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What would you do after a rough few months on campus? Roadtrip!
It works the same way for presidents. Though, instead of making the journey in Flounder's brother's Lincoln this one involves -- according to the same people who estimated 11 million people attended the Glenn Beck rally -- 3,000 people, 34 warships, Air Force One, 13 cargo aircraft, three helicopters, and the private aircraft of a coterie of fat cat hangers-on. And instead of heading to Emily Dickinson College to comfort the grieving roommate of Fawn Liebowitz (by treating her to an evening at a local roadhouse to listen to Otis Day and theKnights) this one includes stops in India, Seoul,Korea for a G20 meeting that will involve more slippery smooth talking than"Otter" Stratton could ever muster, Japan, and Indonesia.The rumor that Obama is visiting Indonesia to consider locating his presidential library there is untrue and was denied by the White House moments after Mitch McConnell started to spread it, thus ending the three hours and twenty-two minutes of civility following Tuesday's elections.
For Obama, the trip is bound to be a relief. In fact, a variety of pundits are peddling the idea that given likely gridlock, congressional investigations, and general acrimony at home, that this trip will mark the beginning of a period during which the president will focus on international issues. As the theory goes, presidents can elevate themselves on the international stage without being dragged down by the Congress. Like many such theories, of course, this is nonsense. Nothing would seal Obama's fate as a one-term president quite as fast as a refocusing away from the domestic economic issues that torment his employers, the U.S. electorate.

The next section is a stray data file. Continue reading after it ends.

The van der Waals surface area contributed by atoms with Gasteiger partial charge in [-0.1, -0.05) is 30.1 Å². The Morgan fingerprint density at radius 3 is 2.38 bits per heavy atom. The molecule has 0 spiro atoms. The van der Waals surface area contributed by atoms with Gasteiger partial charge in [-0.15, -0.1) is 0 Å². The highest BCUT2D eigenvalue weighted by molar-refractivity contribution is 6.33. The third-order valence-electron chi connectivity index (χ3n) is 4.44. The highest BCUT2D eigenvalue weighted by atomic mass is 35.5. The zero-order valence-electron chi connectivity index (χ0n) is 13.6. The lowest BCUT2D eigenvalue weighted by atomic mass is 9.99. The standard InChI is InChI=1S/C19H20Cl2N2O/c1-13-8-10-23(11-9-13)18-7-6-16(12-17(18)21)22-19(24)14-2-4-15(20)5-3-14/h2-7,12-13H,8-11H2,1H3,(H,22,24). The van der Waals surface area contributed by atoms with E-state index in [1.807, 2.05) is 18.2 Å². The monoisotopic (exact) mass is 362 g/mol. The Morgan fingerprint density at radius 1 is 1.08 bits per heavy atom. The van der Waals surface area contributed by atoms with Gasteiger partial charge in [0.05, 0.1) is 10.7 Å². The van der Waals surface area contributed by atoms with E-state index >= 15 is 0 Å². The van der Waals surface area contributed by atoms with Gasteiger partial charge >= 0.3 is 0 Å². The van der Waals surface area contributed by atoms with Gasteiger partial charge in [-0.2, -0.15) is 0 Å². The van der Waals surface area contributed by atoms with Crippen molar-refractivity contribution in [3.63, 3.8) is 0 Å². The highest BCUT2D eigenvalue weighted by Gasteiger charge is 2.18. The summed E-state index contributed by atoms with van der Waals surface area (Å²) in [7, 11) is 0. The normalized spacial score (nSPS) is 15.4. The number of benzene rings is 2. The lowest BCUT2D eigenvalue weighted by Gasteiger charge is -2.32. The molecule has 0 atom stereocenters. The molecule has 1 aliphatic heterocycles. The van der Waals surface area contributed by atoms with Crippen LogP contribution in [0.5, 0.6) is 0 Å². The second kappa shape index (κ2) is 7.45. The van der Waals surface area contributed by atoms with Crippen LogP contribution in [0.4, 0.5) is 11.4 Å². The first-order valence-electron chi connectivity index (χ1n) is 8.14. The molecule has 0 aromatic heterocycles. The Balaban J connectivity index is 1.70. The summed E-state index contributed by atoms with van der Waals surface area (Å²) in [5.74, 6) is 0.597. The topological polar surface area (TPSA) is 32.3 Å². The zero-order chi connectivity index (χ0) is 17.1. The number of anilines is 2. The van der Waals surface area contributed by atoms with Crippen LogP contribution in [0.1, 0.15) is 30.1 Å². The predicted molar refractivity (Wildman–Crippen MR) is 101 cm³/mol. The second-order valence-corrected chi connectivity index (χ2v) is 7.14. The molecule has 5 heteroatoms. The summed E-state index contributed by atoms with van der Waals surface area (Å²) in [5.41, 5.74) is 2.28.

Furthermore, given those domestic economic problems and the problems associated with our recent overseas misadventures, the United States is going to be both considerably less forward-leaning overseas, considerably more inward-looking generally and, in all likelihood, despite the "trade" sub-theme of the upcoming trip -- which is really a form of mercantilist chest-thumping -- more protectionist going forward.
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This is a critical moment for the United States's most fraught diplomatic challenge.
Pakistani officials arrive in Washington this week for meetings designed to shore up a relationship that is both vital and exceedingly dangerous for both regimes. The Pakistani delegation will nominally be led by the country's foreign minister, Shah Mahmood Qureshi. But the real focus will be the man who many feel is so powerful that the fact he is not yet president reflects only a personal choice on his part. As Pakistan's top military officer, General Ashfaq Parvez Kayani might as well be known as General Plan B. If the current government stumbles, if unrest spreads, U.S. officials are fully counting on him to step in and put a lid on the problem.
The conversations this week will be publicly focused on gestures of support for the Pakistanis from the U.S. government, from beefing up civilian and military aid to generating public statements of common purpose. But behind the scenes there will be palpable tension. The United States is dissatisfied -- the feeling being that Pakistan is not doing everything it can to assist in tracking down extremist groups living within their borders.
That discomfort undoubtedly is not eased by the exclusive report in Britain's Guardian today that is entitled, "Pakistan intelligence services 'aided Mumbai terror attacks.'" The story describes a 109-page Indian government report based on the interrogation of David Headley; the Pakistani-American arrested in relation to the Mumbai attacks. "Under questioning," writes Jason Burke, "Headley described dozens of meetings between officers of the main Pakistani intelligence service, the ISI, and senior militants from the Lashkar-e-Taiba (LeT) group responsible for the Mumbai attacks."
While the perspectives provided by Headley offer just one view and include a number of statements suggesting that senior ISI officials may not have been plugged into the entire Mumbai plan, they corroborate much of what has long been suspected about ties between the ISI and extremist groups. Further, they tell an unsettlingly logical story of how the Mumbai attacks were undertaken as part of a deliberate strategy by the historically more regionally-focused Lashkar-e-Taiba to remain relevant in a world in which competing terrorist groups were attracting members seeking the grander mission of jihad against the West.